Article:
The Intensification of the Water Footprint of Fracking
The environmental impacts of a fossil fuel–powered economy have led many nations across the world to begin developing greener energy and transportation solutions. In particular, the water footprint of fossil fuel exploration and electricity production has been projected to have major environmental impacts. It has been estimated that global water withdrawal for energy production constitutes 15% of the world’s total water consumption (1). Rapidly diminishing global water resources due to population growth and climate change have further exacerbated energy dependence on water availability, particularly in water-scarce regions (2–5). The beginning of the 21st century marks a special era with respect to global energy and water resources. The development of new drilling technologies and production strategies such as horizontal drilling and hydraulic fracturing has significantly improved the production of natural gas and oil by stimulating fluid flow from impermeable shale rocks previously not considered viable energy sources. Since the mid-2000s, these developments have spurred exponential growth of unconventional gas and oil well drilling across the United States and are spreading now to other parts of the world (Figs. 1 and 2) (4, 6–10). The rise of unconventional energy development has generated public debate on its environmental implications (11–16), especially with respect to both water availability and quality (2, 4, 8, 17–21).
Fig. 1 - Map of water stress and shale plays.
Fig. 2 - Box plots of water use with lateral lengths.
Water use per well data (cubic meter per well; left y axis) for shale gas (top row) and tight oil regions (bottom row) with median lateral lengths per well (meter per well; right y axis) for each region plotted as colored lines. The central line of each box is the median, while the top and bottom of each box represent the third and first quartile, respectively. Whiskers on the box plot represent maximum and minimum values, while circles above the box plots show outliers in the data. Whiskers on the colored lateral length lines show the 95% bootstrap confidence intervals.
The process of hydraulic fracturing uses large volumes of water mixed with chemicals and proppant (sand) to fracture and hold open fractures in low-permeability shale and tight oil rocks to allow extraction of hydrocarbons. Despite higher water intensity (the amount of water used to produce a unit of energy; for example, liters per gigajoules) of hydraulic fracturing compared to conventional vertical oil and gas wells, it has been shown that the overall water withdrawal for hydraulic fracturing is negligible compared to other industrial water uses on a national level (6, 7, 22, 23). On a local scale, however, water use for hydraulic fracturing can cause conflicts over water availability, especially in arid regions such as western United States, where water supplies are limited (2, 20, 24, 25).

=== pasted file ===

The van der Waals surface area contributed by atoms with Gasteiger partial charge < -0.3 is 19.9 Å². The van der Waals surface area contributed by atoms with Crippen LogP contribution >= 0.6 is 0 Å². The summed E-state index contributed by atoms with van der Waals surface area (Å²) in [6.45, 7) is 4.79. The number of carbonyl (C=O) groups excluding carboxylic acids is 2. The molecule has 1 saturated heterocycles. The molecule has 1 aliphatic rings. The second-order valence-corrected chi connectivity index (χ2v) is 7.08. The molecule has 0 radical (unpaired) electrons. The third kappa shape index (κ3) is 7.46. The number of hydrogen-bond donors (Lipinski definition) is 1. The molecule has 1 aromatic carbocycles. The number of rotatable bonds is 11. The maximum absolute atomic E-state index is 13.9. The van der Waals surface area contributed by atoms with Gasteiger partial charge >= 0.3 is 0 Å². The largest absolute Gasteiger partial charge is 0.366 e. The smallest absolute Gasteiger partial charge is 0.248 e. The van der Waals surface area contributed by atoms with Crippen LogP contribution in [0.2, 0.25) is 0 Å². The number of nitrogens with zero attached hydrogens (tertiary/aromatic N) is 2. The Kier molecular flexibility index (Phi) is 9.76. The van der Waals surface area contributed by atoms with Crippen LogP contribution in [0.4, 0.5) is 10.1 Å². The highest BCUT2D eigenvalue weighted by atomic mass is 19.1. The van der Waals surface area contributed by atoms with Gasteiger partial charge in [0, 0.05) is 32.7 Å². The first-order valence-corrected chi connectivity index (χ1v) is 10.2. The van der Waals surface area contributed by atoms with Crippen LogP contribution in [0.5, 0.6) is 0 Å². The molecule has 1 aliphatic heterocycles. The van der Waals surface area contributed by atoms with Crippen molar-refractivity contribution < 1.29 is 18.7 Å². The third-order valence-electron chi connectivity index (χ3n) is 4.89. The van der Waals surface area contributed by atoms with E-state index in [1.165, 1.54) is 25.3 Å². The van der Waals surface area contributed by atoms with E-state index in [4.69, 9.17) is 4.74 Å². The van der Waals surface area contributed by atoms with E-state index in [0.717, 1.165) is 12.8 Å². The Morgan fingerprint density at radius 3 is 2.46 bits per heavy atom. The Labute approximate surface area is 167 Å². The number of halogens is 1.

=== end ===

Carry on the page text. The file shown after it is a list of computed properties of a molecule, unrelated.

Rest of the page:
The wastewater generated from hydraulic fracturing is composed of a blend of returned injected hydraulic fracturing water and typically high saline formation water that flows back out of the well after hydraulic fracturing to generate flowback and produced (FP) waters. Over time, the contribution of the saline formation water increases, which results in an increase in the salinity of the FP water. The salts, toxic elements, organic matter, and naturally occurring radioactive material in the FP water pose contamination risks to local ecosystems from spills (14, 26) and mismanagement (6, 27–29). In addition to these risks, treatment of the FP water to safely return and release to the environment is energy-intensive and expensive; thus, many operators are forced to either recycle the FP water onsite for future hydraulic fracturing operations or reinject it into deep-injection wells.
Current technological limitations to the efficiency of hydraulic fracturing include a rapid decrease (20 to 50% of total production after the first year) in unconventional gas and oil production through time after initial production, and the fact that a significant portion of the gas in the shale formations is left unproduced (22, 30). Despite these limitations, advancements in hydraulic fracturing and horizontal drilling technology have increased production of gas and oil from shale regions; between 2007 and 2016, the shale gas production has increased by eightfold in the United States (1). Two recent studies have suggested that intensification of the hydraulic fracturing process through drilling longer horizontal laterals has resulted in increased water use and hydrocarbon production (20, 25). Given the relatively long history of hydraulic fracturing in United States, understanding how the water footprint of hydraulic fracturing has evolved through time with technological advancements and shifting economic conditions is critical (22, 23). Lessons learned from U.S. production development can directly influence planning and implementation of hydraulic fracturing practices, as other countries such as China bring their natural gas reserves online.